Positively Speaking: Quiet quitting

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By Toby Moore

For Capital Region Independent Media

Toby Moore

Have you ever heard of “quiet quitting?”

Quiet quitting is when you do what is required of you at your place of work and no more.

Some describe quiet quitting as a coping mechanism to avoid burnout from chronic overworking. According to psychologists and advocates of quiet quitting, it’s a way to put mental health first, emphasizing that your life is not your work and your worth is not based on your productivity.

Mental health is crucial; everyone is different, and the solution to one person’s problem may not be the solution to another person’s problem.

As I pondered quiet quitting, I had the nagging question: If I were to become a quiet quitter, does that mean I could no longer go “above and beyond?” Could I still “go the extra mile?”

I remember when I was looking for a job once, and my father’s advice to me was to tell the manager, “I’ll show up early; I’ll leave late, I’ll do more than is expected of me, and I’ll do it all with a smile.” And then actually do it.

If I was a quiet quitter, could I still do that? 

One quiet quitter said, “Quiet quitting isn’t about quitting because we literally still show up to work; we just don’t go the extra mile because we aren’t paid for it.”

Being overworked and underappreciated is an awful, degrading experience, and refusing to go the extra mile is a way to take back control or at least make you feel like you have control.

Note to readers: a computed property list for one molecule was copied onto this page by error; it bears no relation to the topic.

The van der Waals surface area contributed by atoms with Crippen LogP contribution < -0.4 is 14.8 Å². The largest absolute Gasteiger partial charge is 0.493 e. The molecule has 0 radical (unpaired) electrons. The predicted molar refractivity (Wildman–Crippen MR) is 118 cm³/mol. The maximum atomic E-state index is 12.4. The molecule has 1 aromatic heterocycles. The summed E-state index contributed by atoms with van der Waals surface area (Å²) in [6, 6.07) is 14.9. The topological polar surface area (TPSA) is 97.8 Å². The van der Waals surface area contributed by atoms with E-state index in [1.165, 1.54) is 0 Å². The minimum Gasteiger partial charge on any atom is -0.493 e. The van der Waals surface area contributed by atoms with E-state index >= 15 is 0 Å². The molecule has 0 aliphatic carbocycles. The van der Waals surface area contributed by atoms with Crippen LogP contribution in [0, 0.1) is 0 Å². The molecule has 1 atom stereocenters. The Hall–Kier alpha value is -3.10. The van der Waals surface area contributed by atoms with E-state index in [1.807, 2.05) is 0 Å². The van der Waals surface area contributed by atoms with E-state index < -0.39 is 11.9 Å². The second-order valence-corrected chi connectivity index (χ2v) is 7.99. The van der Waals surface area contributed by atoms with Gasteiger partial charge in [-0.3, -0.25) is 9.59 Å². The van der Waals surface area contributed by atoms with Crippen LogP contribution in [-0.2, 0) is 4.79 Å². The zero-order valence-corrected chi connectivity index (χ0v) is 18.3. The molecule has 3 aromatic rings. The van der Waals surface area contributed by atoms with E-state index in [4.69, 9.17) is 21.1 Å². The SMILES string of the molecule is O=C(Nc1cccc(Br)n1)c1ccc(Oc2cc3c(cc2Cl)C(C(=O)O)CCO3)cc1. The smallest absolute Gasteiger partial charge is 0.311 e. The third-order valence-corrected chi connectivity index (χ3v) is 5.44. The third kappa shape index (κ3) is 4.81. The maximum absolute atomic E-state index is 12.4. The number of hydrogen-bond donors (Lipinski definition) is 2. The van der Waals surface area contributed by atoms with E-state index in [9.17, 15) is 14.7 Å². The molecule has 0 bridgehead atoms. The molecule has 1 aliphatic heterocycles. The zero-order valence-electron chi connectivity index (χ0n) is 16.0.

On the other hand, earning a promotion is usually because the person who earns it is known for going the extra mile even when they weren’t paid to do so.

Another quiet quitter hilariously said, “I thought quiet quitting was when someone was employed but stopped working. Then I learned that quiet quitting isn’t quitting; it’s simply doing all your work without doing any extra duties! Quiet quitting is literally just doing your JOB!”

I was laughing after I read that. It’s a good point! When you put it like that, it can make a lot of sense! I guess it all depends on what you want out of life.

I heard an old saying not long ago, “Make yourself so valuable at work that you can’t be fired.” How do I do that?

Some of your value as an employee depends on the type of job and duty that you are performing. There are some jobs where you can be valuable to the team and practice quiet quitting, and then there are other jobs where quiet quitting won’t be compatible.

If I practice quiet quitting, can I still be as valuable to the team as those who are going the extra mile? Probably not. Do you think a quiet quitter is valued by their employer more or less than employees who go above and beyond?

It’s a fact that productivity partially measures our value in the workplace.

Who is more likely to get the next promotion? A quiet quitter or someone who goes above and beyond?

Author Gary Ryan Blair said, “What is the one thing you can do to persuade people that you are the one for the job, the one thing you can do to earn someone’s vote, the one thing you can do to persuade people to open the doors of opportunity? The answer is as simple as it is profound. Develop a reputation for going the extra mile.”

Can you be a quiet quitter and go the extra mile? Are the two concepts mutually exclusive? I can’t say for sure, but it certainly seems like it. It appears that quiet quitting is a practice that will lead to fewer opportunities in the workplace and, I suspect, out of the workplace, too.

Is quiet quitting bad? It all depends on what you want out of life. For some people, quiet quitting may be a good method to pursue mental health, and for other people, they may experience greater mental health when they are fully engaged, going the extra mile, and doing their best.

Toby Moore is a columnist, the star of Emmy-nominated “A Separate Peace,” and the CEO of Cubestream Inc.

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